At the end of our trip in Afghanistan, some Afghan skiers asked how we could help skiing in the region, so I partnered up with Doug Bernard and two crazy Dutch guys, Olaf and Peter, to support a bunch of Kyrgyz skiers in launching a free ride ski event for Central Asia. Folks can check out that film here: https://www.rei.com/blog/snowsports/adventure-not-war
I also took what I learned from supporting veterans outdoors, partnered up with a mental health professional Koorosh Rassekh, and launched Happy Grizzly Adventures to support people in Intentional Adventure where they have the best chance at a transformational experience in the outdoors.
How can people support your efforts?
#1 is to go out and talk to, get to know, someone who has a different belief system than you do. Find out why they believe what they do and see where there might be things that connect us vs. drive us apart.
#2, folks can donate to Silk Road Freeride and if individuals or companies are really stoked on what we have going on, get in touch and we can try and tailor something specific to your philanthropic needs and wants.
What’s your favorite type/types of music?
I grew up with guys like Tennessee Ernie Ford, so after a youth spent in hardcore and heavy metal, Danzig is still in heavy rotation, I listen to a lot of Blue Grass and Americana these days.
I rode Factions for a lot of years and they were a great partner in Iraq and Afghanistan. Lately though, I’ve teamed up with G3 and there’s nothing more fun than the Slay’r on even the smallest, let alone the deepest, powder day. Light, super responsive ski that makes all your dreams come true and is easy on my 43 year old knees! Also-always wear a helmet, and Pret feels as different on your head as a baseball cap.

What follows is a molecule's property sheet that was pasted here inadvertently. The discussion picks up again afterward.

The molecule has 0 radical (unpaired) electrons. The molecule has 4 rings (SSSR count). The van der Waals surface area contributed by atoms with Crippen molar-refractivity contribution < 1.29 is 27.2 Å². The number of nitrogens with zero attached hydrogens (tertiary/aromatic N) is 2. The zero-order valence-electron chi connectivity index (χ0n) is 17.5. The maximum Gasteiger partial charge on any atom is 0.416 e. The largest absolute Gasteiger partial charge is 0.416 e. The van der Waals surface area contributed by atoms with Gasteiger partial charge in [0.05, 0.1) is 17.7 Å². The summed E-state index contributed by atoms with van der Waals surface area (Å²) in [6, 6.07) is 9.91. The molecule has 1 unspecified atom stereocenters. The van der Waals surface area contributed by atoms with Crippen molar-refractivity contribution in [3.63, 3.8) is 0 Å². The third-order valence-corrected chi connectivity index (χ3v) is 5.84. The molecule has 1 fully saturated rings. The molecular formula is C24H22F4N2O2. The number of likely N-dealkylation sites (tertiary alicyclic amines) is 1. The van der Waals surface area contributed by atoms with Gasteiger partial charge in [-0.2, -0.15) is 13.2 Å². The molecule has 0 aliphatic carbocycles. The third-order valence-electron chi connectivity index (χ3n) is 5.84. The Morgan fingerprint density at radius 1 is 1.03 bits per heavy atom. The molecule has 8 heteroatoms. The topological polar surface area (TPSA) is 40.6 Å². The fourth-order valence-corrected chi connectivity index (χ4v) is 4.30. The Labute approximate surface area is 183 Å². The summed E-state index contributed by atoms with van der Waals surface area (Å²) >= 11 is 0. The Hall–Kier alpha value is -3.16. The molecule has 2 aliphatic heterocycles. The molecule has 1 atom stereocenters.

I miss Eddie Murphy and Richard Pryor. I generally spend my lunch hour cruising standup comedy on line. I saw a bit from Margaret Cho that had me rolling pretty hard a week or two ago.
How can people find you?
www.adventurenotwar.com is the repository for the different films and articles we’ve made so far.
Most of the designs we sell were conceptualized while buzzed on alcohol. I usually prefer red wine or vodka soda to be specific. 1-3 drinks, to be specific-er. 4+ drinks kick me out of the creative flow state most of the time, so there's a sweet spot. There’s also less editing to do the next day when writing in the 1-3 drink window, in my experience. Being very drunk doesn't work for me.